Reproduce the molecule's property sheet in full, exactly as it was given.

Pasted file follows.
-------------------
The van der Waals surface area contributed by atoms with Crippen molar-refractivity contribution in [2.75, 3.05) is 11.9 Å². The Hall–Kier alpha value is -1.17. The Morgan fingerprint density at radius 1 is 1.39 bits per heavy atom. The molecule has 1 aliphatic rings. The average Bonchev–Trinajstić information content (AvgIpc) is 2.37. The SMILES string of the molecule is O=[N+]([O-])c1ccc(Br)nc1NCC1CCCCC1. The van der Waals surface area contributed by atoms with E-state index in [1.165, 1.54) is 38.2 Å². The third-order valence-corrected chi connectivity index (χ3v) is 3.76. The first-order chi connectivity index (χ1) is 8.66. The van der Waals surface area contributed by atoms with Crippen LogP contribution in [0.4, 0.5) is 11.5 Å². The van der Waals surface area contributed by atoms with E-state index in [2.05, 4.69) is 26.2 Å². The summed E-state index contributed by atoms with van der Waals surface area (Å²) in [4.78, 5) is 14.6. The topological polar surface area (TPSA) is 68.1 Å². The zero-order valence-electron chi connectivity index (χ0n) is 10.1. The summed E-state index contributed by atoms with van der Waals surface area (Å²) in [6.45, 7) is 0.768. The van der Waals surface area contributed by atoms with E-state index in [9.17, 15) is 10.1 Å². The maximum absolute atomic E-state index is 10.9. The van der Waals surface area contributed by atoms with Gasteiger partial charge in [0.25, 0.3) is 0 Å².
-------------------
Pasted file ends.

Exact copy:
The van der Waals surface area contributed by atoms with Crippen molar-refractivity contribution in [2.75, 3.05) is 11.9 Å². The Hall–Kier alpha value is -1.17. The Morgan fingerprint density at radius 1 is 1.39 bits per heavy atom. The molecule has 1 aliphatic rings. The average Bonchev–Trinajstić information content (AvgIpc) is 2.37. The SMILES string of the molecule is O=[N+]([O-])c1ccc(Br)nc1NCC1CCCCC1. The van der Waals surface area contributed by atoms with E-state index in [1.165, 1.54) is 38.2 Å². The third-order valence-corrected chi connectivity index (χ3v) is 3.76. The first-order chi connectivity index (χ1) is 8.66. The van der Waals surface area contributed by atoms with Crippen LogP contribution in [0.4, 0.5) is 11.5 Å². The van der Waals surface area contributed by atoms with E-state index in [2.05, 4.69) is 26.2 Å². The summed E-state index contributed by atoms with van der Waals surface area (Å²) in [4.78, 5) is 14.6. The topological polar surface area (TPSA) is 68.1 Å². The zero-order valence-electron chi connectivity index (χ0n) is 10.1. The summed E-state index contributed by atoms with van der Waals surface area (Å²) in [6.45, 7) is 0.768. The van der Waals surface area contributed by atoms with E-state index in [9.17, 15) is 10.1 Å². The maximum absolute atomic E-state index is 10.9. The van der Waals surface area contributed by atoms with Gasteiger partial charge in [0.25, 0.3) is 0 Å².